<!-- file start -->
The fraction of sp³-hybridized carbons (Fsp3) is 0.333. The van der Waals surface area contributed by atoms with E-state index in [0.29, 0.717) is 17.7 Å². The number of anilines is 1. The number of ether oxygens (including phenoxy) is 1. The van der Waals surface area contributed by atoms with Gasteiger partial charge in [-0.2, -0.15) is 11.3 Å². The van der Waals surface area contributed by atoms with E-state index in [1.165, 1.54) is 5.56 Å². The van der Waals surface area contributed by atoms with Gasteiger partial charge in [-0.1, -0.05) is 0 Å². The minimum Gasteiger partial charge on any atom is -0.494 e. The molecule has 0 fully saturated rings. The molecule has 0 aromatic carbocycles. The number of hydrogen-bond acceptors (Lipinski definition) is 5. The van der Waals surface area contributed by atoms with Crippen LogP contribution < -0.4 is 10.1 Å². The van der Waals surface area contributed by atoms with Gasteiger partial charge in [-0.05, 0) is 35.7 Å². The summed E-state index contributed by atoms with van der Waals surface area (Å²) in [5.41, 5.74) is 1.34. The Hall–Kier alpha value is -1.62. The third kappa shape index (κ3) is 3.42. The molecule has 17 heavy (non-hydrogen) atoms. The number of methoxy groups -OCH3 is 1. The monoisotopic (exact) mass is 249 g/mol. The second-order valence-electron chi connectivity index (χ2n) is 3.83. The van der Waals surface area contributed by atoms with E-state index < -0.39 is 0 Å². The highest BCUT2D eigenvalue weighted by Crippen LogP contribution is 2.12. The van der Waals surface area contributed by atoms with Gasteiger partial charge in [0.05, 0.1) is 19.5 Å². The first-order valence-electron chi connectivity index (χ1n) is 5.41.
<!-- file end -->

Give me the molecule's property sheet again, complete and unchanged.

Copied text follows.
The fraction of sp³-hybridized carbons (Fsp3) is 0.333. The van der Waals surface area contributed by atoms with E-state index in [0.29, 0.717) is 17.7 Å². The number of anilines is 1. The number of ether oxygens (including phenoxy) is 1. The van der Waals surface area contributed by atoms with Gasteiger partial charge in [-0.2, -0.15) is 11.3 Å². The van der Waals surface area contributed by atoms with E-state index in [1.165, 1.54) is 5.56 Å². The van der Waals surface area contributed by atoms with Gasteiger partial charge in [-0.1, -0.05) is 0 Å². The minimum Gasteiger partial charge on any atom is -0.494 e. The molecule has 0 fully saturated rings. The molecule has 0 aromatic carbocycles. The number of hydrogen-bond acceptors (Lipinski definition) is 5. The van der Waals surface area contributed by atoms with Crippen LogP contribution < -0.4 is 10.1 Å². The van der Waals surface area contributed by atoms with Gasteiger partial charge in [-0.05, 0) is 35.7 Å². The summed E-state index contributed by atoms with van der Waals surface area (Å²) in [5.41, 5.74) is 1.34. The Hall–Kier alpha value is -1.62. The third kappa shape index (κ3) is 3.42. The molecule has 17 heavy (non-hydrogen) atoms. The number of methoxy groups -OCH3 is 1. The monoisotopic (exact) mass is 249 g/mol. The second-order valence-electron chi connectivity index (χ2n) is 3.83. The van der Waals surface area contributed by atoms with E-state index < -0.39 is 0 Å². The highest BCUT2D eigenvalue weighted by Crippen LogP contribution is 2.12. The van der Waals surface area contributed by atoms with Gasteiger partial charge in [0.05, 0.1) is 19.5 Å². The first-order valence-electron chi connectivity index (χ1n) is 5.41.